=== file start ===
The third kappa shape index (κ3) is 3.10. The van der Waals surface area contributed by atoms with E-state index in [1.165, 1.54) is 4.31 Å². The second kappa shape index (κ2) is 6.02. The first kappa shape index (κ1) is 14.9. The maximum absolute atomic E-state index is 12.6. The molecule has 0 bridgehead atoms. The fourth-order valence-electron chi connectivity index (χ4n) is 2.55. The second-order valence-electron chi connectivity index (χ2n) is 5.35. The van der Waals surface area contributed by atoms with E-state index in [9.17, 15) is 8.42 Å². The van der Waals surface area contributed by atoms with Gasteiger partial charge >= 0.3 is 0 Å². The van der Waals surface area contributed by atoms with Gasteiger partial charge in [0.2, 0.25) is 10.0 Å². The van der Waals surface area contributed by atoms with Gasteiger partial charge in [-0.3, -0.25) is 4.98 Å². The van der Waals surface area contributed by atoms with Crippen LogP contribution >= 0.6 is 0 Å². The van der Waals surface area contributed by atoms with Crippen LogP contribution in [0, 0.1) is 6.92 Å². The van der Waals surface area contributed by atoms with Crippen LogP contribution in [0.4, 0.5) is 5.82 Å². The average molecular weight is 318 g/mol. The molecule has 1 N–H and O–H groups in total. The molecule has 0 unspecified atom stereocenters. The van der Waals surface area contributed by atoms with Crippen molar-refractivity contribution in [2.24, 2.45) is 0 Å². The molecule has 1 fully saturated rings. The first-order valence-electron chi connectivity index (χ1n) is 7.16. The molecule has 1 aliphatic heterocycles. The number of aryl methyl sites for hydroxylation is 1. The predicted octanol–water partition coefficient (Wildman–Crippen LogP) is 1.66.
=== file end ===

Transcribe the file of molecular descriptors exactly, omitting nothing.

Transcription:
The third kappa shape index (κ3) is 3.10. The van der Waals surface area contributed by atoms with E-state index in [1.165, 1.54) is 4.31 Å². The second kappa shape index (κ2) is 6.02. The first kappa shape index (κ1) is 14.9. The maximum absolute atomic E-state index is 12.6. The molecule has 0 bridgehead atoms. The fourth-order valence-electron chi connectivity index (χ4n) is 2.55. The second-order valence-electron chi connectivity index (χ2n) is 5.35. The van der Waals surface area contributed by atoms with E-state index in [9.17, 15) is 8.42 Å². The van der Waals surface area contributed by atoms with Gasteiger partial charge >= 0.3 is 0 Å². The van der Waals surface area contributed by atoms with Gasteiger partial charge in [0.2, 0.25) is 10.0 Å². The van der Waals surface area contributed by atoms with Gasteiger partial charge in [-0.3, -0.25) is 4.98 Å². The van der Waals surface area contributed by atoms with Crippen LogP contribution >= 0.6 is 0 Å². The van der Waals surface area contributed by atoms with Crippen LogP contribution in [0, 0.1) is 6.92 Å². The van der Waals surface area contributed by atoms with Crippen LogP contribution in [0.4, 0.5) is 5.82 Å². The average molecular weight is 318 g/mol. The molecule has 1 N–H and O–H groups in total. The molecule has 0 unspecified atom stereocenters. The van der Waals surface area contributed by atoms with Crippen molar-refractivity contribution in [2.24, 2.45) is 0 Å². The molecule has 1 fully saturated rings. The first-order valence-electron chi connectivity index (χ1n) is 7.16. The molecule has 1 aliphatic heterocycles. The number of aryl methyl sites for hydroxylation is 1. The predicted octanol–water partition coefficient (Wildman–Crippen LogP) is 1.66.